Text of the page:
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Negotiating Laborland

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She could take me down with her pinky finger.

Her body was strong.  Her mind was sharp.  She carried a gun.

Thankfully not during her labor.

Her motto was “To serve and protect.”

When I walked into her home, shaking off the adrenaline from my speedy drive, I found her deep in her labor dance.  She was leaning over her bed and swaying her hips.

Things had moved rapidly since I’d visited her that morning.  That morning we had laughed about her spacey contractions and she prepared to go shopping.

It was 4pm.

The first words she said, “I’m not strong like you.  I can’t do it.”

“Crazy talk.  You are MUCH stronger than I am.  And you ARE doing  it.”

Her husband, who also carried a gun, was mastering the fine art of the double-hip squeeze.  I caught his eye and sent him telepathic messages:  she is close.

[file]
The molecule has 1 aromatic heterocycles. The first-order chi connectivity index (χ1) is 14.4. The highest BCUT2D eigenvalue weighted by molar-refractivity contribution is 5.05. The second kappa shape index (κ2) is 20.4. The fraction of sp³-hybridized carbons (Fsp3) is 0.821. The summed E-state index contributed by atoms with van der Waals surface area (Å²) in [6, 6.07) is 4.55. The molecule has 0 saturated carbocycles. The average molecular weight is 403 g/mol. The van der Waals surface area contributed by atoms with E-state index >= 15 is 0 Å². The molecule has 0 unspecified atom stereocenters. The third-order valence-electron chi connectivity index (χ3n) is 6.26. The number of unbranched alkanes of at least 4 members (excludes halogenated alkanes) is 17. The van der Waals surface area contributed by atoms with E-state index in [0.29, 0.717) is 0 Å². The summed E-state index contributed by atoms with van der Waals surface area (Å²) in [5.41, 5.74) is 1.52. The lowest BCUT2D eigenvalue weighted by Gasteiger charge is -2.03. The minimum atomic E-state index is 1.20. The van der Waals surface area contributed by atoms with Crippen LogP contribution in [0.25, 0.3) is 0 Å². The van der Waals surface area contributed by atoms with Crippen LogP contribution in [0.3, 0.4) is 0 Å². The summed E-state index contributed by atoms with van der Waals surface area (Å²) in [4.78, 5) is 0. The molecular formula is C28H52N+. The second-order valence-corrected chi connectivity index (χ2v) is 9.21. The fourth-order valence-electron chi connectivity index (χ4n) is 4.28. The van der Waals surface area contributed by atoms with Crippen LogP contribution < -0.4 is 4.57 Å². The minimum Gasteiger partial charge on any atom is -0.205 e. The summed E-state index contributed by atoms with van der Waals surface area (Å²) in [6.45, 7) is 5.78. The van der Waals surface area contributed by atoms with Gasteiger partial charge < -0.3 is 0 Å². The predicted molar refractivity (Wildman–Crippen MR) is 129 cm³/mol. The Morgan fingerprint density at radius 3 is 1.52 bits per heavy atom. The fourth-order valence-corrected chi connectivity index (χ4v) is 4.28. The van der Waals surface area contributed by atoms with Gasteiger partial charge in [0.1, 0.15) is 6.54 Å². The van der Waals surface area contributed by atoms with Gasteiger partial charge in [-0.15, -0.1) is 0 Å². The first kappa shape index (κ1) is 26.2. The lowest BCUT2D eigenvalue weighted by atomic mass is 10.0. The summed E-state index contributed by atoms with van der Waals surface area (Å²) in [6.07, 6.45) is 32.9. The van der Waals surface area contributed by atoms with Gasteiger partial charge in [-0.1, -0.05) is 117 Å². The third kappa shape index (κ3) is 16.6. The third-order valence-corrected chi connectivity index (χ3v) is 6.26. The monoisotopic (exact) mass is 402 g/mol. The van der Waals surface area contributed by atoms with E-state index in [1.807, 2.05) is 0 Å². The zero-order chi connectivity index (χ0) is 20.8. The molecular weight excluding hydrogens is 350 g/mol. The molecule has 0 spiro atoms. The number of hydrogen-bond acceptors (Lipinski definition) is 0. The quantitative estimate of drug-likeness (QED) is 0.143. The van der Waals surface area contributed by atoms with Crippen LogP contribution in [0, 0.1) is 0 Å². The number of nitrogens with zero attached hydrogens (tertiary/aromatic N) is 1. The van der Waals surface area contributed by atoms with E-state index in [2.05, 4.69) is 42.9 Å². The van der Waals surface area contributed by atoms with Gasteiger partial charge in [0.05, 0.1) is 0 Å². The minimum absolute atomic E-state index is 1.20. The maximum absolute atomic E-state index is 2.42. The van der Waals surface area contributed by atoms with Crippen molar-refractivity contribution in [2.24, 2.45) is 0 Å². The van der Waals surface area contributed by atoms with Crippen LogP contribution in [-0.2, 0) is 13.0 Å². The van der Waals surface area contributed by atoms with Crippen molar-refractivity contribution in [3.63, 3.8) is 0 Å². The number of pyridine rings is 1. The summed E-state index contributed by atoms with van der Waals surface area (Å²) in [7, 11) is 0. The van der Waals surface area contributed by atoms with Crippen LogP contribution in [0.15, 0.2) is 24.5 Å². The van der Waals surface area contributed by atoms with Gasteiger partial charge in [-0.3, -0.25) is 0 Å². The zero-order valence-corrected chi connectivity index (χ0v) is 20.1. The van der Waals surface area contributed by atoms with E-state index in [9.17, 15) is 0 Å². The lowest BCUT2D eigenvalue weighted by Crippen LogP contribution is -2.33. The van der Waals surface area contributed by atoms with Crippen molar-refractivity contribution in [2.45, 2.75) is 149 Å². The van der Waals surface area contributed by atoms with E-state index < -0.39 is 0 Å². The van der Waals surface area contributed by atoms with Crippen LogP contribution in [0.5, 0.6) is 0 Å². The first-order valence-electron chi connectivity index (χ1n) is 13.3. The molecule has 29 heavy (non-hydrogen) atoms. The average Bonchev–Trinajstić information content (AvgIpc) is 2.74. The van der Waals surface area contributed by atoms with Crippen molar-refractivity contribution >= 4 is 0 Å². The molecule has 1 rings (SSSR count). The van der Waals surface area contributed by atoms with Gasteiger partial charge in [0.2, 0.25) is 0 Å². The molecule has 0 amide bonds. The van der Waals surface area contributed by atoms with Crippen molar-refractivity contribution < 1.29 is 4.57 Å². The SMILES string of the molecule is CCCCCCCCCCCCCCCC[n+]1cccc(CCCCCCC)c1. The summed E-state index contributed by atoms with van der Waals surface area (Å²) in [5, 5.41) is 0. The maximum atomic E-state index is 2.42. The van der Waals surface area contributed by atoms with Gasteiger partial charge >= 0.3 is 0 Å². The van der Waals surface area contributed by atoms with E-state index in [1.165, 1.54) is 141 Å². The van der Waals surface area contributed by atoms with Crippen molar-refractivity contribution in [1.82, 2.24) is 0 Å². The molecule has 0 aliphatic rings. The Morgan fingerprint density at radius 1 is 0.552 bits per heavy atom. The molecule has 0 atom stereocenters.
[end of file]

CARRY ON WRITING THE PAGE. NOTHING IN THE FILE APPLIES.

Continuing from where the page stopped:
And she was.  I arrived during mom’s transition stage; when her body was releasing adrenaline to prepare for pushing.

And there was a problem.  This beautiful police officer, in that strong police officer voice that I’ve spent a lifetime respecting says, “I want an epidural.  I am not leaving this room.  I’m absolutely not getting in the car.  I can’t.”

I look to her husband but he is suddenly very involved in double hip-squeezing.

I’m on my own.  My usual pep talk with murmurs of encouragement fly out the window.  This woman is practical.  I give it to her straight.

  • A) I’ll call a midwife and we’ll have the baby right here.
  • B)  I’ll call an ambulance.
  • C)  We will walk to the hospital you did not want to use (1 mile away)